Over the years, many theories related to the diversity of corporate culture with a focus on organisations have been published. The following three have been first published decades ago, but did undergo some revisions over the years. The first one is from Schein: Three Levels of Culture, then Cameron & Quinn: Competing Values Framework  and finally Handy & Harrison with their Corporate Culture model. Like I said, these models and theories are used to explain and understand the diversity of corporate culture. What they do is interpret and explain intercultural teams and work-related situations when the setting is not purely local but either international or supranational. So these theories on average are not used to explain the culture in your local HEMA, but they are used to explain the corporate culture of international organisations such as Shell, or supranational organisations such as the United Nations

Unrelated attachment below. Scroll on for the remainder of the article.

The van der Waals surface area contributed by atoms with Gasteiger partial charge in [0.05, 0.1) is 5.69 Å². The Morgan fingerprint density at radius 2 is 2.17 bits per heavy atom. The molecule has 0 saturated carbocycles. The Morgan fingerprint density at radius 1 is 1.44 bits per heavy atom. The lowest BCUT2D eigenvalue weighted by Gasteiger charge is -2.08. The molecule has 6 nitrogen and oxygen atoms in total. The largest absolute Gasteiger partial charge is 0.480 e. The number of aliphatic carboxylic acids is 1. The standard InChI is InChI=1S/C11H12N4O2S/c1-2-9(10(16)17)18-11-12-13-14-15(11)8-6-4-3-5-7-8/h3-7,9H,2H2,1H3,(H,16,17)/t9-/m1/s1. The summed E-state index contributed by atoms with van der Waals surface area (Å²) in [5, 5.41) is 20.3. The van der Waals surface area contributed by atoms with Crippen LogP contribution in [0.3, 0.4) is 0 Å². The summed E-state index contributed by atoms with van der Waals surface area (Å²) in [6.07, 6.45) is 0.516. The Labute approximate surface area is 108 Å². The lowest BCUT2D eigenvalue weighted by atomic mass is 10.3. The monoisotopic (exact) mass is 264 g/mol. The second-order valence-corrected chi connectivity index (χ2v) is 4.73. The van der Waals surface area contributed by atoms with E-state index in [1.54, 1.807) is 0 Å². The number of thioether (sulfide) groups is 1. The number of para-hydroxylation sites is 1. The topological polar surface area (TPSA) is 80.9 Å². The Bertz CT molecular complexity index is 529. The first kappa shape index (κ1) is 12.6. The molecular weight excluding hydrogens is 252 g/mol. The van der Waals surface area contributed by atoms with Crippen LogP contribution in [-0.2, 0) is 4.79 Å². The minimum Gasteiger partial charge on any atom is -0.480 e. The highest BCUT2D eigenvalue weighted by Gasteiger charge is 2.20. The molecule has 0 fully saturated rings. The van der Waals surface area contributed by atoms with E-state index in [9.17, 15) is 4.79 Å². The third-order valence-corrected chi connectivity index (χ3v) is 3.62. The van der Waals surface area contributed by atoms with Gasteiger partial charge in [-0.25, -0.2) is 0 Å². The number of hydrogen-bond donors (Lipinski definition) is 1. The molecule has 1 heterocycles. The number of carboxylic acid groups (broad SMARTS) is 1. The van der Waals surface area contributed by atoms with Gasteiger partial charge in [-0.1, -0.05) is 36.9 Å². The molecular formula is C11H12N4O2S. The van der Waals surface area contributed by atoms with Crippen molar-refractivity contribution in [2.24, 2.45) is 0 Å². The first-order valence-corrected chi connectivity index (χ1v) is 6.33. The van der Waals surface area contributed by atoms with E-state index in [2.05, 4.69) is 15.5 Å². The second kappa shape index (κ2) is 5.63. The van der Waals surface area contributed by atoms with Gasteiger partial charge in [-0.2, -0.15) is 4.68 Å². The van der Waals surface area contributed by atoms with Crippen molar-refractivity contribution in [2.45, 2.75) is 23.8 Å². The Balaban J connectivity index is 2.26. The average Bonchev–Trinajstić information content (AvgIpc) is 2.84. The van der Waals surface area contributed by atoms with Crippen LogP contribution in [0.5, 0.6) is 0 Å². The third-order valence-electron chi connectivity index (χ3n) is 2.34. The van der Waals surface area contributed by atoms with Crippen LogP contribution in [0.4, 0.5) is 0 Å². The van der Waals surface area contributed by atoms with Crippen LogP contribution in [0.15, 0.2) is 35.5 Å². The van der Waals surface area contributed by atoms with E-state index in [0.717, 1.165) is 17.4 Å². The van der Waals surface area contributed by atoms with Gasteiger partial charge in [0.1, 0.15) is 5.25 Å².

Let’s see how these models can be used. I will start with the Three Levels of Culture, this model refers to the degree to which cultural phenomena are visible to others. The model distinguishes artifacts and behaviours, espoused values and assumptions. Artifacts are tangible or verbally identifiable elements of any organisation. This means they are easily recognized by people outside the organisation. An example of artifacts would be the Shell logo. Values refers to the rules and behaviour, this becomes visible in mission and vision statements. Finally the basic assumptions, these are typically well embedded the company dynamics and therefor hard to recognize, even from within. Think about ‘taken for granted behaviours’ within a team.